At first I came to only the kirtan hour of satsang in Santa Cruz, but slowly I began listening to what Babaji had to teach. I found his view far more universal than that of the Krishna doctrine, so around 1986 I started going regularly to the whole satsang.

During my stay in Santa Cruz, I took a year off to travel around the world and spent time in India. I found India to be deeply spiritual, emanating from the land itself, though I was uncomfortable with the chaos and pandemonium of the modern culture of India. I visited with my parents upon my return, and then went back to Santa Cruz.

It was not obvious at first, but I found out that Babaji had a centre in Canada. Also, a friend was hosting a gathering on Salt Spring Island. In 1987 I travelled with a friend from India to Salt Spring where I attended the Celebration of Life at the Salt Spring Centre. I was enchanted by the beautiful grounds and the easy-going vibe of the people at the Centre, and decided I would like to move there. Meanwhile, I returned to Santa Cruz, moved to Mount Madonna Center in the fall of 1987, lived there for the winter and worked in the garden. On the spring equinox of 1988 I moved to Canada to live at the Salt Spring Centre, where I resided for two and a half years, living in the Phoenix Cabin (before it burnt down and got resurrected.). I must say I loved my time living in the Centre community very much, and enjoyed managing the garden.

1988 at the Centre - Vikash fingerpainting with Soma

1988 at the Centre – Vikash fingerpainting with Soma

In the fall of 1990 I was invited to live in a community in Maui. Because I didn’t have legal status in Canada – and because it was Maui – I decided to accept the offer and move there. I got work gardening on Maui and I built a rustic cabin, thinking I would live there for many years. However, towards the end of my stay in Maui, my daughter was born. Since things didn’t work out with her mom, I moved back to California; my daughter and her mom moved to the northeastern US to get support from my parents.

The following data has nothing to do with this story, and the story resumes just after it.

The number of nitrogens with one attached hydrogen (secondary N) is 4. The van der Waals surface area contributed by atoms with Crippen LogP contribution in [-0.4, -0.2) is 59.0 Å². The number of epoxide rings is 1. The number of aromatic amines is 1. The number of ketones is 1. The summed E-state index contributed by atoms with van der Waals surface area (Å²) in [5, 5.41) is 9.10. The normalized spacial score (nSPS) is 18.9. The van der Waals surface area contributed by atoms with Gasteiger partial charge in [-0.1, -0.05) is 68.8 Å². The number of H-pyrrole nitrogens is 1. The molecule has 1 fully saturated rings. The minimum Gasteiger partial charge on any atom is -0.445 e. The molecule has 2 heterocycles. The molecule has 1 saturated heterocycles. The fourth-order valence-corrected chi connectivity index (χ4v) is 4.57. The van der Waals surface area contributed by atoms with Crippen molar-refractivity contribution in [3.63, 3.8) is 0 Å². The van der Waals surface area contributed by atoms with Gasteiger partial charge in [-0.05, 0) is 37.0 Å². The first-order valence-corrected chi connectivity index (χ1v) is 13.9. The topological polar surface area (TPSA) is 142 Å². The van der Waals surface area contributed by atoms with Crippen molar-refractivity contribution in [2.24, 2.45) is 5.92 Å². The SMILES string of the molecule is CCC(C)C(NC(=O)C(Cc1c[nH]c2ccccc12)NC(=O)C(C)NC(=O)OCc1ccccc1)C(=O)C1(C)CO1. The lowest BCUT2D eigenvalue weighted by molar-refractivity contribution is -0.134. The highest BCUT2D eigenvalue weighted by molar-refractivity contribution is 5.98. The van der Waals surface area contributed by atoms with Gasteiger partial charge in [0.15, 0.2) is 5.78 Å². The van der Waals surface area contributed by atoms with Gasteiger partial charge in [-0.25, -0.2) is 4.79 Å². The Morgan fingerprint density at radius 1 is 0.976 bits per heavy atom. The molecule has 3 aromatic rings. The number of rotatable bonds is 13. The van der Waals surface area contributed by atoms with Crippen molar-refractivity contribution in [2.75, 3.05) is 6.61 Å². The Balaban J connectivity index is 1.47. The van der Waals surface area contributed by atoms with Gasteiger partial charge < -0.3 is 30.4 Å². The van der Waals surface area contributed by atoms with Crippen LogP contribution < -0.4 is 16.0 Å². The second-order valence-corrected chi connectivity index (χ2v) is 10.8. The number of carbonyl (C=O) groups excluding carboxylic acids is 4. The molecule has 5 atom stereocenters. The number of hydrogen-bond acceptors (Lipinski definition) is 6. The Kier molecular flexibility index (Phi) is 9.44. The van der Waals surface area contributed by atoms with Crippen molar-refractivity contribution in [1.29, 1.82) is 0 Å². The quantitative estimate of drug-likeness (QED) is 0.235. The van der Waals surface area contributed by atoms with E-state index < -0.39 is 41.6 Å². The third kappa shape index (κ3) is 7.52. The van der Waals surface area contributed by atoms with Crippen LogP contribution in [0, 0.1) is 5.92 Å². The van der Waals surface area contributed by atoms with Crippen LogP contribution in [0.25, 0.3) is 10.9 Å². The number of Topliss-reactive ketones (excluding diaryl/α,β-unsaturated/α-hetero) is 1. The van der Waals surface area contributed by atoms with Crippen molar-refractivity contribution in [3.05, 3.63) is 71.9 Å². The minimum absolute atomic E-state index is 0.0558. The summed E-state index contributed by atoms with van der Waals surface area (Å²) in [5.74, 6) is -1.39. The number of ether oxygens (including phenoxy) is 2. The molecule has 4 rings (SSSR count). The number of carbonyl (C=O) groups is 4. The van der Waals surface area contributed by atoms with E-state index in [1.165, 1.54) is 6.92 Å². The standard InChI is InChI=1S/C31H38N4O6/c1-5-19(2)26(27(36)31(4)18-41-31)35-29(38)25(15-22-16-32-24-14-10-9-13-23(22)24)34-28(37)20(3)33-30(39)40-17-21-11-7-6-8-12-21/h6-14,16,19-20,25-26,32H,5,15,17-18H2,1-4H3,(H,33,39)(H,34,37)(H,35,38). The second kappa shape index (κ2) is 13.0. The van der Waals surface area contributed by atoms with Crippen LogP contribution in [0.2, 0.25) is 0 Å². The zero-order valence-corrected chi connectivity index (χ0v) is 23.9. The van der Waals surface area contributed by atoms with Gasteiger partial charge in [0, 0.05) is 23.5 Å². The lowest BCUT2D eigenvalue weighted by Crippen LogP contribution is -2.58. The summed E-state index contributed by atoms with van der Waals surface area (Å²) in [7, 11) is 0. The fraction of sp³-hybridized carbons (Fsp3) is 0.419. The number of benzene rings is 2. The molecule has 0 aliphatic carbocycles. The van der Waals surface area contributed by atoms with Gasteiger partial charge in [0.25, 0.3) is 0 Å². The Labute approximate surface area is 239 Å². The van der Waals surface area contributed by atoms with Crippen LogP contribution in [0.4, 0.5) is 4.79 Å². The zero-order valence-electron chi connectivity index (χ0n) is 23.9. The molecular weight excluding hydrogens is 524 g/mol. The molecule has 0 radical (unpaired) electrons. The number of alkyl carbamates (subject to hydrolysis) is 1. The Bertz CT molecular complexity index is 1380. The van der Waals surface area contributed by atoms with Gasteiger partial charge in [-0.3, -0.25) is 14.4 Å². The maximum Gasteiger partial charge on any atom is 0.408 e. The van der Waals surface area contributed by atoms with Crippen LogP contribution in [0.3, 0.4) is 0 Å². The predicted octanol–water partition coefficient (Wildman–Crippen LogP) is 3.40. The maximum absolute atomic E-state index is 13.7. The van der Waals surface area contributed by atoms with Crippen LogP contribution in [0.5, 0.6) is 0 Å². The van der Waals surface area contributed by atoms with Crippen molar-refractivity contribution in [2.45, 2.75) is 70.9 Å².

Vikash's daughter, Mahina (probably around age 6 or 7)

Vikash’s daughter, Mahina (probably around age 6 or 7)

I lived for two years in a remote, isolated commune in northern California called River Spirit, where I learned how to turn deer hides into clothing and make fire by rubbing two sticks together.

There were 11 adults and 11 children living there, and eventually I found the small number of adults to be socially claustrophobic. After getting a letter from Sanatan, I thought of Salt Spring and how I had enjoyed my life there. In June of 1998 I moved back. Sanatan found me a small room in Fulford village – a small, cement, basement room in the house Satya was renting. After several more moves, one of which was in Sanatan’s bus, I eventually landed at the “goat shed” on Weston Lake, with a beautiful yard and great landlady, where I lived for over ten years.

Claire and Vikash in front of the goat shed (where they lived)

Claire and Vikash in front of the goat shed (where they lived)

Vikash, Kamalesh, Henri, Sanatan, 2003